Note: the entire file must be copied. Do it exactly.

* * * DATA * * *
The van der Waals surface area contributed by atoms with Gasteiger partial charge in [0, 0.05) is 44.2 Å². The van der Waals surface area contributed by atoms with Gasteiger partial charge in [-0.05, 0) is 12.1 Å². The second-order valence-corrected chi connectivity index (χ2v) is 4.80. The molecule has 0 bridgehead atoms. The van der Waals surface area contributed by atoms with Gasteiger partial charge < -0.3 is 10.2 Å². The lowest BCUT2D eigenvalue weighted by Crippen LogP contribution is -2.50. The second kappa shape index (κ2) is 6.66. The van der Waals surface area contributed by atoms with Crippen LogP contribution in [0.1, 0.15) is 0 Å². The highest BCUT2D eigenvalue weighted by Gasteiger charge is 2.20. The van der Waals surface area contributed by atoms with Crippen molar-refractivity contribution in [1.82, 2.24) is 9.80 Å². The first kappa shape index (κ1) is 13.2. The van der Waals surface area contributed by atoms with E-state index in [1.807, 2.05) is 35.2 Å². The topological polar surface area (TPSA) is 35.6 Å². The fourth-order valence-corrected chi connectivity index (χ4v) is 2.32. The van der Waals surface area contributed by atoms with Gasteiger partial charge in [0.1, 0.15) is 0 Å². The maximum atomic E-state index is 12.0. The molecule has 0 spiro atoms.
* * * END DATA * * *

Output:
The van der Waals surface area contributed by atoms with Gasteiger partial charge in [0, 0.05) is 44.2 Å². The van der Waals surface area contributed by atoms with Gasteiger partial charge in [-0.05, 0) is 12.1 Å². The second-order valence-corrected chi connectivity index (χ2v) is 4.80. The molecule has 0 bridgehead atoms. The van der Waals surface area contributed by atoms with Gasteiger partial charge < -0.3 is 10.2 Å². The lowest BCUT2D eigenvalue weighted by Crippen LogP contribution is -2.50. The second kappa shape index (κ2) is 6.66. The van der Waals surface area contributed by atoms with Crippen LogP contribution in [0.1, 0.15) is 0 Å². The highest BCUT2D eigenvalue weighted by Gasteiger charge is 2.20. The van der Waals surface area contributed by atoms with Crippen molar-refractivity contribution in [1.82, 2.24) is 9.80 Å². The first kappa shape index (κ1) is 13.2. The van der Waals surface area contributed by atoms with E-state index in [1.807, 2.05) is 35.2 Å². The topological polar surface area (TPSA) is 35.6 Å². The fourth-order valence-corrected chi connectivity index (χ4v) is 2.32. The van der Waals surface area contributed by atoms with Gasteiger partial charge in [0.1, 0.15) is 0 Å². The maximum atomic E-state index is 12.0. The molecule has 0 spiro atoms.